Extending the Subscriber Loop

In many situations, subscribers will reside outside of the maximum subscriber loop lengths described above. There are five generally accepted methods that can be used to extend these maximums. They are:

1. Increase conductor diameter (covered above).

2. Use amplifiers and/or range extenders.6

3. Employ inductive loading.

4. Use digital subscriber line (DSL) techniques (covered in Chapter 6).

5. Employ remote concentrators or switches (see Section 4.3).

Amplifiers in the subscriber loop extend the transmission range. Perhaps better said, they compensate for loop loss. Commonly such amplifiers are set for about 7-dB gain. Care must be used to assure that dc signaling is not lost.

5.4.4.1 Inductive Loading. Inductive loading of a subscriber loop (or metallic VF trunk) tends to reduce the transmission loss at the expense of amplitude-frequency response beyond 3000-3400 Hz, depending on the loading technique employed. Loading a particular subscriber loop (or metallic pair trunk) consists of inserting series inductances (loading coils) into the loop at fixed distance intervals. Adding load coils tends to:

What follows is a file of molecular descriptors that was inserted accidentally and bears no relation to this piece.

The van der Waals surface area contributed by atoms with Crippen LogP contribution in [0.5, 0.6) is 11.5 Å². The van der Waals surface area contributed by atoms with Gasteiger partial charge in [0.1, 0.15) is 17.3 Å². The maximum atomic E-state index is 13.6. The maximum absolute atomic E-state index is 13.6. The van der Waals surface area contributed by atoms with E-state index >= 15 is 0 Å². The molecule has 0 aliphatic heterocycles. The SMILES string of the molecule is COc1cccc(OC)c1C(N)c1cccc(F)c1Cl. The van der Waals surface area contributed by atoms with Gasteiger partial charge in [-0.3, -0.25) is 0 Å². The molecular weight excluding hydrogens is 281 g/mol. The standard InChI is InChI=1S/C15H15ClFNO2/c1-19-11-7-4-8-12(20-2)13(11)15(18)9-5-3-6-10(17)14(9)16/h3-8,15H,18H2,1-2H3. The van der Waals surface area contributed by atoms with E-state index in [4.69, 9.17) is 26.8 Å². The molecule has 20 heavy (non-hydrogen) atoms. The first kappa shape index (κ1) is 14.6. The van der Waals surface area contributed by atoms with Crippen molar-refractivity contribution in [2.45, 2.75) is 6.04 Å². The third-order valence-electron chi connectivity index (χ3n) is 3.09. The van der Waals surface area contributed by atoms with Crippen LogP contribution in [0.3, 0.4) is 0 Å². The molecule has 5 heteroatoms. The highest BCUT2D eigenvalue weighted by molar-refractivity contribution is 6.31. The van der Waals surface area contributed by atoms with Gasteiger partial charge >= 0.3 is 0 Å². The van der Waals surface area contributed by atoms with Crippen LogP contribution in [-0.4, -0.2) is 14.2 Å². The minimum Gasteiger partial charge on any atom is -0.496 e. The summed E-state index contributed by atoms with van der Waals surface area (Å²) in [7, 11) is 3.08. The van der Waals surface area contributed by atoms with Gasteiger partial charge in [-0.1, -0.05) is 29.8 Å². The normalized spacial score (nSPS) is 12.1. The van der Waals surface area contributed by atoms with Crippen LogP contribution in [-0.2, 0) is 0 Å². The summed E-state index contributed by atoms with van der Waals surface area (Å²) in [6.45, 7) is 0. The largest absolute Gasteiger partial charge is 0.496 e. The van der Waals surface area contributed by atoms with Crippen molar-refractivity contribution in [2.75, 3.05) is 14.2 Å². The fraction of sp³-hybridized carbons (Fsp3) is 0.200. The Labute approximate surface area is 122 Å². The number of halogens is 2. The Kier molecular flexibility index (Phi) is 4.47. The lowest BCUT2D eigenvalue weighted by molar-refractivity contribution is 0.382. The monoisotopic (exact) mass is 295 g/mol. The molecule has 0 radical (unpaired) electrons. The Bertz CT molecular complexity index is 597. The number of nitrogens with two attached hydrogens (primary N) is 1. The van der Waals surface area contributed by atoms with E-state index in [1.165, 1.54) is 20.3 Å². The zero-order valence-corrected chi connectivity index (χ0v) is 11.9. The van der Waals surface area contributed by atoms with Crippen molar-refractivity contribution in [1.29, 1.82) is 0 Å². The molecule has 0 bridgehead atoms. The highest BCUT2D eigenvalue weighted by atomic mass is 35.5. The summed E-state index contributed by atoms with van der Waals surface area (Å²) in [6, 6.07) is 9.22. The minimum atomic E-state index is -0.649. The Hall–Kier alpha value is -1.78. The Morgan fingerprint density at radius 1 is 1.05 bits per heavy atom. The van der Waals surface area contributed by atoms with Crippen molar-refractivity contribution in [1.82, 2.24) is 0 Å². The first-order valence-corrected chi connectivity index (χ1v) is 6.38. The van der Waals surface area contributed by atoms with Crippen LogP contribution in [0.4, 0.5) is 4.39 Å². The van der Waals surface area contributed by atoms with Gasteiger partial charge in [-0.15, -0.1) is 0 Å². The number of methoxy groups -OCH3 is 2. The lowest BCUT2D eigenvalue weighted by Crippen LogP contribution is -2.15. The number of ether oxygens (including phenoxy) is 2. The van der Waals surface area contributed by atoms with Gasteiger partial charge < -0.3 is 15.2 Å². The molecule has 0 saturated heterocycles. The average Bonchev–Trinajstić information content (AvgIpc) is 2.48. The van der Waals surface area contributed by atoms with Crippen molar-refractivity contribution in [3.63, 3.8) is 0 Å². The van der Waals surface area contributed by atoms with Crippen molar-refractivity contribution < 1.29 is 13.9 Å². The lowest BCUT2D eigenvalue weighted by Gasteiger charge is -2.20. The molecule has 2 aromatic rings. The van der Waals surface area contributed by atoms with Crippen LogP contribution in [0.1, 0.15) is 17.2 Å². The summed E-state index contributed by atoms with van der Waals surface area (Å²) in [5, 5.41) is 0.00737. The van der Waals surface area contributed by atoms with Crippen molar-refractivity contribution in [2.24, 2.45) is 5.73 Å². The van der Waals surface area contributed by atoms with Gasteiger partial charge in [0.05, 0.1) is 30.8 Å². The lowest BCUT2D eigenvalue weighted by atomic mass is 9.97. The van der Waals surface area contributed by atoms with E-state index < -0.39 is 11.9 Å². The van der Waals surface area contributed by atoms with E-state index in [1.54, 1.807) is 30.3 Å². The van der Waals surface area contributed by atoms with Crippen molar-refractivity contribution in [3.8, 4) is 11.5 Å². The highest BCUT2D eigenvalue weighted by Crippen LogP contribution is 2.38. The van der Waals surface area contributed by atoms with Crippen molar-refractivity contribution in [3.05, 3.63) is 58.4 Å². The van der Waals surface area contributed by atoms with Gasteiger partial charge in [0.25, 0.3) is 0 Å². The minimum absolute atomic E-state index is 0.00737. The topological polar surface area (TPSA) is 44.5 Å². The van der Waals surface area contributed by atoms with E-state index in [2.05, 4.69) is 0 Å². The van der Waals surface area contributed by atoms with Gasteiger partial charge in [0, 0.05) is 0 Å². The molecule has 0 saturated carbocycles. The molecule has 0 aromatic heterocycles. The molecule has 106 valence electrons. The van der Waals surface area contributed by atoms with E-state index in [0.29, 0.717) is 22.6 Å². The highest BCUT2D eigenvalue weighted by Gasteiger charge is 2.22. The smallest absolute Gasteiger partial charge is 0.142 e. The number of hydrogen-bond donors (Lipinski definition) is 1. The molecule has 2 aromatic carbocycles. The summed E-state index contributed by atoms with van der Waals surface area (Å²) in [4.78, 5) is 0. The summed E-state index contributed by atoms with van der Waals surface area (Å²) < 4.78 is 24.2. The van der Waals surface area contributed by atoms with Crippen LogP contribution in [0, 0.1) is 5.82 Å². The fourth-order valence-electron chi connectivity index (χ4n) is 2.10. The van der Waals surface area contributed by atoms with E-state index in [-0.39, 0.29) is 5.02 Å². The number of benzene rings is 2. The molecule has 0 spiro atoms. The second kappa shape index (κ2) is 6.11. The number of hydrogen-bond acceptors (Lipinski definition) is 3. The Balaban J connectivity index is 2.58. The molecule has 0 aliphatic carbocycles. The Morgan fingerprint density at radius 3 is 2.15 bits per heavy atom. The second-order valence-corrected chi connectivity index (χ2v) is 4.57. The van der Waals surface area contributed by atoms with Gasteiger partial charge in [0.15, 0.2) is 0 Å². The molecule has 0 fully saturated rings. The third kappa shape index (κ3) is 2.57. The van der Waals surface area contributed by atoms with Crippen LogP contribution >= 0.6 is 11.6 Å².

• Decrease the velocity of propagation7

• Increase the impedance

Loaded cables are coded according to the spacing of the load coils. The standard code for the spacing of load coils is shown in Table 5.3. Loaded cables typically are designated

6A range extender increases the battery voltage to either -84 or -96 V dc. In some texts the term loop extender is used rather than range extender.

7Velocity of propagation is the speed (velocity) that an electrical signal travels down a particular transmission medium.

Table 5.3 Code for Load Coil Spacing

Code

Spacing

Spacing

Letter

(ft)

(m)

A

700

213.5

B

3000

915

C

929

283.3

D

4500

1372.5

E

5575

1700.4

F

2787

850

H

6000

1830

X

680

207.4

Y

2130

649.6

19H44, 24B88, and so forth. The first number indicates the wire gauge, the letter is taken from Table 5.3 and is indicative of the spacing, and the third number is the inductance of the load coil in millihenries (mH). For example, 19H66 cable has been widely used in Europe for long-distance operation. Thus this cable has 19-gauge wire pairs with load coils inserted at 1830-m (6000 ft) intervals with coils of 66-mH inductance. The most commonly used spacings are B, D, and H.

Table 5.4 will be useful in calculating the attenuation (loss) of loaded loops for a given length. For example, in 19H88, the last entry in the table, the attenuation per kilometer is 0.26 dB (0.42 dB per statute mile). Thus for our 8-dB loop loss limit, we have 8/02.6, limiting the loop to 30.77 km (19.23 mi).

When determining signaling limits in loop design, add about 15 Q per load coil as a series resistor. In other words, the resistance values of the series load coils must be included in the total loop resistance.

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